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ICE tells foreign college students they may not be able to stay in the U.S.

ICE tells foreign college students they may not be able to stay in the U.S.
[Photo: U.S. Immigration and Customs Enforcement/Wikimedia Commons]

One of the biggest unknowns to arise from the COVID-19 pandemic is whether or not students of all ages will be able to return to classrooms come the new academic year. Foreign students hoping to pursue their degrees at U.S. colleges and universities have had some of their questions answered by Immigration and Customs Enforcement (ICE) today. The guidance issued by ICE varies depending on whether the school is offering courses online, in person, or in some hybrid of the two. And it gets more complicated from there.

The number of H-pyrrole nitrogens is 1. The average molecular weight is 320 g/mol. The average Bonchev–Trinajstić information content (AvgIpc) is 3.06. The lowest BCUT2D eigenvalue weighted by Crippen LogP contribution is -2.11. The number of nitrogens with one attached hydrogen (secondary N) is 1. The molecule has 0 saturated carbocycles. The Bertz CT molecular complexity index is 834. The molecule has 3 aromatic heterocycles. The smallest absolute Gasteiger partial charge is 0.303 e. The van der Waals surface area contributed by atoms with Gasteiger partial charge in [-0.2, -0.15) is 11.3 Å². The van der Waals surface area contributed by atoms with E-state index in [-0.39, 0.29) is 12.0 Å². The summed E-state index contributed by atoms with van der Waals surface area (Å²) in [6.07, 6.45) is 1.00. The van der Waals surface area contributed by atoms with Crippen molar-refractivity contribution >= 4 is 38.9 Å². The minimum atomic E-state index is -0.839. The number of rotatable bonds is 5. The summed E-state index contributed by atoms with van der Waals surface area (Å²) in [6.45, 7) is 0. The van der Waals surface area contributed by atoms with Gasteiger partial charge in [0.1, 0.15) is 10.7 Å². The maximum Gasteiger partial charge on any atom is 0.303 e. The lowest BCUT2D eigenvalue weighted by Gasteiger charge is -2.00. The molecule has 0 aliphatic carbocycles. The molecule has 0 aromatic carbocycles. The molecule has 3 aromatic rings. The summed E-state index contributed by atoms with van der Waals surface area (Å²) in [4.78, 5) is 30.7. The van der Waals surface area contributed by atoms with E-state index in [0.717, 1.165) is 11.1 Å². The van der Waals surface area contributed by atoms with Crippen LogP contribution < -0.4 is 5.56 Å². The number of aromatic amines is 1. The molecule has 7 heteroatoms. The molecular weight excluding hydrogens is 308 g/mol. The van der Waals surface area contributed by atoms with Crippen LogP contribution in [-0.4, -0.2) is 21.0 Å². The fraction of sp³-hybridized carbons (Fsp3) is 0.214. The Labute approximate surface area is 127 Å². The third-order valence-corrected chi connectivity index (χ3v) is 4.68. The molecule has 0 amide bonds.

For example, if a school is offering classes online only, ICE will allow non-U.S. students to take a full course load, but they have to stay in their home country to do so.

If they’re already in the U.S., they must either transfer to a different school that offers in-person classes, or they have to leave and go back home to take their classes.

ICE says that students who are attending schools that offer a mix of online and in-person classes “will be allowed to take more than one class or three credit hours online,” but it’s up to the school how they will offer those classes given that some foreign students will be hours ahead of U.S. time zones depending on their location.

And if that isn’t challenging enough, thanks to the pandemic, U.S. consulates have hit pause on processing routine visas (such as the ones students need to get into the country—even if they were already accepted into an academic program here). A Wall Street Journal report points out, “Typically, a student can’t enter the U.S. on a valid visa after their program’s start date.”

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